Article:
Celia Cruz´s prolific career earned her the name of Queen of Salsa, appellative who she honors throughout her life.
At the ahout of Azúcar! Celia has made dance a whole continent for decades and became a musical symbol.
How a queen is born
Úrsula Hilaria Celia Caridad de la Santísima Trinidad Cruz Alfonso, known by all as Celia Cruz, was born in Havana on October 21st, 1925. Raised in the neighborhood of Santos Suarez, she grew up with her three brothers and eleven cousins that she cooed and sang.
Her voice was inherited from his mother, who could recognize the little Celia talent for music. From an early age, Celia sang for tourists and sat outside the cabarets to watch the dances and sing the melodies.
Although she began studying teaching, her love for music was so great that she decided to quit, entering the National Conservatory of Music. She won several prizes at musical contests radio programs, as the Supreme Court of the Air, an appears with orchestras such as the Gloria Matancera and the Sonora Caracas. When she began to work in the cabaret Tropicana she meets Rogelio Martinez, director of the renowned Sonora Matancera, who invited her to join the group.
Her journey through the Sonora Matancera
Celia Cruz replaced Myrta Silva as the official singer of the orchestra, a moment that would mark his career and boost, as ever, the Sonora Matancera. During the fifties, Celia shines in Cuban scenarios with rhythms as well-known as Cao Cao Mani Picao and Burundanga, which would merit a gold disc in 1957.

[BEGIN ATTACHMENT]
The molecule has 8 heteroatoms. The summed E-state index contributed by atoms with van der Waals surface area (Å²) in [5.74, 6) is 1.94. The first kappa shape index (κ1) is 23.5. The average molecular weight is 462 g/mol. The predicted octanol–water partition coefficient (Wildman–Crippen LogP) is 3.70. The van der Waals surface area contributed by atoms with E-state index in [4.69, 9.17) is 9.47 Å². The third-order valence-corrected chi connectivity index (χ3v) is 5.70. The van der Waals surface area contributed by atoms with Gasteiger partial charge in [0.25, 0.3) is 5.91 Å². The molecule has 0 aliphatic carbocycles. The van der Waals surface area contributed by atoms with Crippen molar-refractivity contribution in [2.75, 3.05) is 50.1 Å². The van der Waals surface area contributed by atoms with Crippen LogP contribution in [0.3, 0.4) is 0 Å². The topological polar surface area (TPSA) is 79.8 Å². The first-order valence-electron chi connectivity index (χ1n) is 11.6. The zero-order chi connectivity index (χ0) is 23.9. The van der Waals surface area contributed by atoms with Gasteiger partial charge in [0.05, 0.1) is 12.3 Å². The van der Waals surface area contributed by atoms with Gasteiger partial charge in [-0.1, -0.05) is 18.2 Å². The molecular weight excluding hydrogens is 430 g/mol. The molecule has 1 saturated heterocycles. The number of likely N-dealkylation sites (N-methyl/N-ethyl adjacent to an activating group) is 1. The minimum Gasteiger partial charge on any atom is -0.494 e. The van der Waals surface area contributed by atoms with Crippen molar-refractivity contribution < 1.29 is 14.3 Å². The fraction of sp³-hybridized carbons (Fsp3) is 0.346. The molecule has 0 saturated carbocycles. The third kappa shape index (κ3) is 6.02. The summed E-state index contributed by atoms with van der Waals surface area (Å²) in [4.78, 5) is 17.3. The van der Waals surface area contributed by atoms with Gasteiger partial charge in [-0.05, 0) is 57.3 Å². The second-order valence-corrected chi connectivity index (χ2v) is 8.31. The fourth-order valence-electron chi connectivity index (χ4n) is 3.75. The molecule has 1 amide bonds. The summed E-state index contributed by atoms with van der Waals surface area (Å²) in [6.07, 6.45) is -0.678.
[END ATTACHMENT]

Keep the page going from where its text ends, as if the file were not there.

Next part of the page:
Amid artists like Benny Moré, Miguel Matamoros and Compay Segundo, Celia Cruz won for her the name of “La Guarachera de Cuba”, for her prodigious voice and stage combination that would characterize all his life.
Celia Cruz in the United States
In 1960, when her group was touring Mexico, Celia decided not to return to Cuba and temporarily installed in that country. After a brief stay, she goes to the United States where she signed a contract with the Hollywood Palladium and married Pedro Knight, first trumpeter of the Sonora Matancera.
With her husband as manager, Celia began his solo career and recorded the first album with Tito Puente, famed percussionist with which would have 8 discs. Her presentation at Yankee Stadium with renowned Latin musicians marked the rise of a musical genre that she would star: the salsa.
In 1974, Celia recorded the album Celia & Johnny with Johnny Pacheco, which became a true classic salsa. In addition, the artist would play alongside stars like Willie Colón, Ray Barretto, David Byrne, Lola Flores, Gloria Estefan, American soul singers as Patti Labelle and Dionne Warwick and Mexicans legends as Vicente Fernandez.
Celia the only
The image of Celia Cruz is famous throughout the world. Her extravagant wigs, elegant dresses and high heels colors make it an emblem of Latin American music and specifically Cuban. For his album La Negra Tiene Tumbao (2001), she received the Grammy for best salsa album.
In 2002 she was diagnosed with a brain tumor that, despite the operation which he underwent, was hopeless. In March 2003, at the Jackie Gleason in Miami, she was honored for his career. Celia Cruz died on July 16th, 2003, and her remains were buried in New York, after being farewell by all who admired her.